For the shingles a remedy
Take Doves’ dirt that is moist, and of Barley meal heaped half a pound, and stamp them well together & do thereto half a pint of vinegar, and meddle them together, and so lay it to the sore cold; lay wall leaves thereupon, and so let it lie three days unremoved, and on the third day if need require, lay thereto a new plaster of the same, and at the most he shall be whole within three plasters. (p.50)
A suffering ointment for shrunken sinews and aches
Take eight swallows ready to fly out of the nest, drive away the breeders when you take them out, and let them not touch the earth, stamp them until the feathers cannot be perceived, put to it lavender cotten, of the strings of strawberies, the tops of mother [of] time, the tops of rosemary of each a handful, take all their weight of May butter, and aquar more, stamp all the feathers that nothing can be perceived, in a stone mortar; then make it up in bales, and put it into an earthen pot for eight days close stopped that no air take them, take it out, and on as soft fire as may be seethe it, so that it do but simmer, then strain it, and so reserve it to your use.(p.50)
This ointment was later know as ‘oil of swallows’ and was in use into the 18th century.
For all manner of sinews that are shortened
Take the head of a black sheep, camomile, laurel leaves, sage of each, a handful, and bruise these herbs in a mortar, then boil them all together in water till they be well sodden, and let them stand till that they be cold, then draw it through a strainer and so use it. (p.50)
For to make one slender
Take fennel, and seethe it in water, a very good quantity, and wring out the juice therof when it is sod, and drink it first and last, and it shall swage either him or her. (p.52)
The Widowes Treasure contains a wonderful collection of handy hints as well as medical advice and recipes. From confectionary, scented oils, dyes, syrups and cakes to a range of medicinal recipes.
Drink the juice of Yarrow fasting, or else the marrow of Pork fasting.
The entry gives no idea of whether this is to be taken before a drinking session to ward off drunkenness or afterwards as a cure.
To provoke sleep
Take a spoonful of womans milk, a spoonful of Rosewater, a spoonful of the juice of Lettuce, boil them in a dish then take some fine Flax and make your plaster as broad as you will have it lie on your forehead, and then moist it with the same Liquor, and grate a little Nutmeg to strew over it, and lay it on your temples and it will provoke sleep.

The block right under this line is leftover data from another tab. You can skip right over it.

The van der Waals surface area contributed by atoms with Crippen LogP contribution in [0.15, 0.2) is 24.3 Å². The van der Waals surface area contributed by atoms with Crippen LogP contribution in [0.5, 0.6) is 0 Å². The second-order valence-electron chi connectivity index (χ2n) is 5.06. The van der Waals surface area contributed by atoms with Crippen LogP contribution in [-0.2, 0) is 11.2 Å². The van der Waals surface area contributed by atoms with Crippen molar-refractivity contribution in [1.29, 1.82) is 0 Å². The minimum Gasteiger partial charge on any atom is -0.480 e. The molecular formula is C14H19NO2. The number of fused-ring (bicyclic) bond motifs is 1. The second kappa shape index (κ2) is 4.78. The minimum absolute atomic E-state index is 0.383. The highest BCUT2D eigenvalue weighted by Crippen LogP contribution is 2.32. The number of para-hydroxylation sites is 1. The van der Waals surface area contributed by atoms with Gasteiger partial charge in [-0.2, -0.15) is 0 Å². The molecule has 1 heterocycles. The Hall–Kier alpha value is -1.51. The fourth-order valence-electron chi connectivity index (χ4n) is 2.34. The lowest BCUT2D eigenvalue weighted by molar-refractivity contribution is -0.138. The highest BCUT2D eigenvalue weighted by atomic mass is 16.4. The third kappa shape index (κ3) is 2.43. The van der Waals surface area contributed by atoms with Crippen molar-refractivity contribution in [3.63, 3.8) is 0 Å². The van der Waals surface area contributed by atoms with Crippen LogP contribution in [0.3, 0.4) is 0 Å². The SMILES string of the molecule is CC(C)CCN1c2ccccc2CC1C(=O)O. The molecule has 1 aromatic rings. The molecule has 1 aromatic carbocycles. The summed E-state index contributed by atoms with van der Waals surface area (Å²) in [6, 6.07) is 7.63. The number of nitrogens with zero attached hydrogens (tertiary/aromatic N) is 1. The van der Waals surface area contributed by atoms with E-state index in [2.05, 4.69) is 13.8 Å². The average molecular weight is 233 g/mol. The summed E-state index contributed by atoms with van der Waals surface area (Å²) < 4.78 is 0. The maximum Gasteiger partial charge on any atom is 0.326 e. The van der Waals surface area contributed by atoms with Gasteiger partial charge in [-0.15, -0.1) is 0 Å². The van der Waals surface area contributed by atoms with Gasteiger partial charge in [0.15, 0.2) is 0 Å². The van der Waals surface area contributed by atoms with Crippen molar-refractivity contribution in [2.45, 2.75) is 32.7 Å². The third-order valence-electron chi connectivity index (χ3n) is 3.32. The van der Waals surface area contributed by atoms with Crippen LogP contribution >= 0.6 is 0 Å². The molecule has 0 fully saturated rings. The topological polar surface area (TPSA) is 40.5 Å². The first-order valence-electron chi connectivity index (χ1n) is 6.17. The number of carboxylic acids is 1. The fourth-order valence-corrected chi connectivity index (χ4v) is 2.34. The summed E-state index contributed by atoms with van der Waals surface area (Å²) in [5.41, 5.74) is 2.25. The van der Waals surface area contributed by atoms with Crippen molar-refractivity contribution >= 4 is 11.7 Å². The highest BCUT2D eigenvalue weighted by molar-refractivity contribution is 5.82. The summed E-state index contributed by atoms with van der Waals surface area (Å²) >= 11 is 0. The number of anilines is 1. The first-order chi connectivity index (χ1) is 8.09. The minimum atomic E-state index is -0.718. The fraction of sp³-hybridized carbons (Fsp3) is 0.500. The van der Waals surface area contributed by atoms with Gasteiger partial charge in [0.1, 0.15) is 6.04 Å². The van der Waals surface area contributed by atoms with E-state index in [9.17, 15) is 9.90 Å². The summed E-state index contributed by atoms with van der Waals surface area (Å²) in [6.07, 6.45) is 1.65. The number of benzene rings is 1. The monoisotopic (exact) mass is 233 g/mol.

For an Ague
Take a handful of Hartshorn that groweth in the field, and a handful of Bay salt and lay it on your wrists.
For scabs in children
Oil of Roses, the weight of sixpence in common salt, and a little fresh Butter stirred altogether until it become ointment, healeth them.
A present remedy against the plague
Take a great red Onion, and make a hole in the middle, and put a spoonful of Treacle, roast him in the fire: take a spoonful of Vinegar, a spoonful of Aqua Composita: bruise them all together, strain them through a cloth and give it to drink.
And, finally, another treatment for pissing the bed.
A Mouse, roasted and given to children to eat, remedieth pissing a bed.
I am certain these bedwetting cures are intended to terrify the patient into a cure.
And while we may retch, grimace or laugh at some of these remedies, they were based on the contemporary understanding of the world. Five hundred years on we know better but I wonder what we do now that the future will find incomprehensible and amusing.
Dodoens, Rembert A nievve herball … Antwerp: Printed by Henry Loë, sold] by my Gerard Dewes, dwelling in Pawles Churchyarde at the signe of the Swanne, 1578.
The good husvvifes ievvell …Imprinted at London by Iohn Wolfe for Edward White, dwelling at the litle North doore of Paules at the signe of the Gunne, 1587.
Partridge, John The widdovves treasure … Printed by I. Roberts for Edward VVhite. London: 1595.
Ruscelli, Girolamo A verye excellent and profitable booke … Translated out of Italian into Englishe by Richard Androse. London: Henry Denham, 1569
The grete herball,… London: By me Peter Treueris, dwellynge in the sygne of the wodows, 1526.
This article was first published in the Tudor edition of Historical Times a free interactive digital magazine issued every month full of news, reviews, offers and articles from a wide range of historical authors and experts, well known and not so. If you are interested in subscribing, you can find out more here.
2 thoughts on “Take the Head of a Black Sheep – Tudor Medicine at Home”
Oh my, this has been a weekend of fascinating. Thank you
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The past is fascinating but, despite all its problems, I’m glad I live when and where I do.